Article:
When installing a purged control panel or industrial HMI in a hazardous location, power supplied to the control panel must be regulated so that components are not energized before the panel is protected by a purge cycle.
The award marks the 13th consecutive year for the top purge award
In the categories of Purge and Intrinsic Safety, Pepperl+Fuchs has steadfastly dominated opinion polls by readers of two of the industry’s leading publications. This year, Pepperl+Fuchs once again was voted best provider of intrinsic safety and industrial enclosure purge systems by Control magazine in its 2016 Readers’ Choice survey.
What is intrinsic safety?
The best form of protection is prevention. So when it comes to electricity, low voltage and current flow is the way to go.
Keeping people and equipment safe is a top priority for anyone who works with electrical equipment in a hazardous area. Intrinsic safety is key. An intrinsically safe system is one in which the current and voltage are kept so low that there is not enough energy to produce arcs, sparks, flames, or explosions.
Whether you’re controlling a manufacturing process with a computer, distributed control system (DCS), programmable logic controller (PLC), or field device—surge protection barriers reduce or eliminate the risk to your equipment from lightning strikes and other harmful transient voltage or surge currents.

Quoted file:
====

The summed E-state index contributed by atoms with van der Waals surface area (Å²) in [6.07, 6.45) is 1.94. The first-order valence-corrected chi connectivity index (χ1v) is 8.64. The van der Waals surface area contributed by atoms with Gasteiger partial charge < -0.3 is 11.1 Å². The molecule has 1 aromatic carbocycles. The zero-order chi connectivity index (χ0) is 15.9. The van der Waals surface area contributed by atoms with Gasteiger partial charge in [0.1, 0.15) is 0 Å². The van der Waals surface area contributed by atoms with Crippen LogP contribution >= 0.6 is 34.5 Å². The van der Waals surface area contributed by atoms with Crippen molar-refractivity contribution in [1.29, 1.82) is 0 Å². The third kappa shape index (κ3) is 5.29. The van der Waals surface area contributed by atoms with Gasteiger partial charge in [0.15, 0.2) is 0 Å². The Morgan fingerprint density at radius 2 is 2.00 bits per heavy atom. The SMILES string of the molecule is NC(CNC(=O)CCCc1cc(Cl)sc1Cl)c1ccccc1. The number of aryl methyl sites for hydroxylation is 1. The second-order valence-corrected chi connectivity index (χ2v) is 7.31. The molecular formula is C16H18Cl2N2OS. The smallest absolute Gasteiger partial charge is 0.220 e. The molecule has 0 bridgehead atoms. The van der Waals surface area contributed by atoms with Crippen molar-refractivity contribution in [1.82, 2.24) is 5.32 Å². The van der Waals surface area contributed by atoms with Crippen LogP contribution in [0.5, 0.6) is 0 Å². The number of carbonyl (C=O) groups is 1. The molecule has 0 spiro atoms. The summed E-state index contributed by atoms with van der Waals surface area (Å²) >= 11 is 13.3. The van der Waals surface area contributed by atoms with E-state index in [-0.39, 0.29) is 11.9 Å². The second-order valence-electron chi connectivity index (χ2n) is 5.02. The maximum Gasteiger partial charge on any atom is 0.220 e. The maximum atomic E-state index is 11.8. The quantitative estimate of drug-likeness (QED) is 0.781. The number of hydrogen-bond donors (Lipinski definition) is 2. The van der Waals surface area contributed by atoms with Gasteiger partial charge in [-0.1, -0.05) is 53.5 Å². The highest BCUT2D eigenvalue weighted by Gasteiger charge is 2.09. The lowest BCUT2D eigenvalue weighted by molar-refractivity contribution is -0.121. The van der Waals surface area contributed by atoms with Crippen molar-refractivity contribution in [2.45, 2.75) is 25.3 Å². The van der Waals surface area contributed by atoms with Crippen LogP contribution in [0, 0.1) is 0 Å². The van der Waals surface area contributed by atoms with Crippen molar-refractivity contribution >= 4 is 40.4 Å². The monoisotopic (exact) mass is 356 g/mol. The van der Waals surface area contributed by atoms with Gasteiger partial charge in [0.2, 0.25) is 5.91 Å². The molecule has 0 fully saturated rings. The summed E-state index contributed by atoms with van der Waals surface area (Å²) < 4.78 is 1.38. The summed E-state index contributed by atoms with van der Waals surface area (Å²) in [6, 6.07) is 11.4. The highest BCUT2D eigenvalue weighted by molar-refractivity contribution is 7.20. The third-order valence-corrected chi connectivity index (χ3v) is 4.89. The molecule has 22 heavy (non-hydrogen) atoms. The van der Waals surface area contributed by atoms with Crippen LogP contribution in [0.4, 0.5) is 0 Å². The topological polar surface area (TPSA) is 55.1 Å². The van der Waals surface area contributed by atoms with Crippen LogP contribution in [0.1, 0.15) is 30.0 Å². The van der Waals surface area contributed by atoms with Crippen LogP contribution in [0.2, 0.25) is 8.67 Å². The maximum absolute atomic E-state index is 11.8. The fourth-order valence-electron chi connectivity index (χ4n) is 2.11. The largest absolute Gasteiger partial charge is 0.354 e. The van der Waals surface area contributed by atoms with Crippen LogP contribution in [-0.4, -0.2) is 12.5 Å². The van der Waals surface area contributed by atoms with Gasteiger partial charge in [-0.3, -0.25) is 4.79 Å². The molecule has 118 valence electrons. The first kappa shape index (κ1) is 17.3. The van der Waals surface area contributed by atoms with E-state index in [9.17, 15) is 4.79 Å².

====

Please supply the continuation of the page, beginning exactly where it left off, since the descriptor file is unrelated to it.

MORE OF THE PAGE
Below are four types of surge protection solutions, designed for a variety of applications. The common pattern you will see is that for field devices, you need to combine two different types of modules to provide protection. In contrast, a computer, DLC, or PLC requires only a surge protector.
Topics: Intrinsic Safety
Have you or are you still thinking about taking that leap of faith to intrinsic safety? With current and voltage limited to levels below that which can cause an ignition, a 50% safety factor even under fault conditions, and the ability to wire in accordance with general purpose wiring methods, there shouldn’t be another thought. But wait. What about my field device?
In the article 'Choosing Your Intrinsic Safety Device', by Aaron Hand, Executive Editor, Automation World, find out what you need to know about the other half of the intrinsic safety equation.
If, after reading this article, intrinsic safety sounds like something you would be interested in learning more about, we're here to help. What questions do you have?
Topics: Intrinsic Safety
Tired of so many different hazardous location wall charts lining your office walls? One for NEC, then one for ATEX, then another one for IECEx, and yet still another for SIL. Just like with most business, it helps when you can one-stop shop; find everything you need at a single supplier. Shouldn’t getting the information you want about hazardous locations be the same?
A few weeks back, an interesting question came in from a customer regarding an article that I wrote about intrinsic safety. Here's a link to the article, "Intrinsic Safety 101 - Hazardous Locations."
Zener Barriers with blown fuses, blinking error lights, and IS barriers in a Class I, Div. 2 area...
Are you ready to learn more about intrinsic safety? This is our second installment of Ask an Expert, where we sit down with a product expert and answer questions from customers like you.
In this post, we will discuss the difference between lightning and surge, briefly cover the lightning and surge protection standard, and finally show a couple of Pepperl+Fuchs options for surge protection devices (SPD).
To answer the question of whether you need to use an isolated barrier device with your sensor, it’s helpful to first answer the following two questions: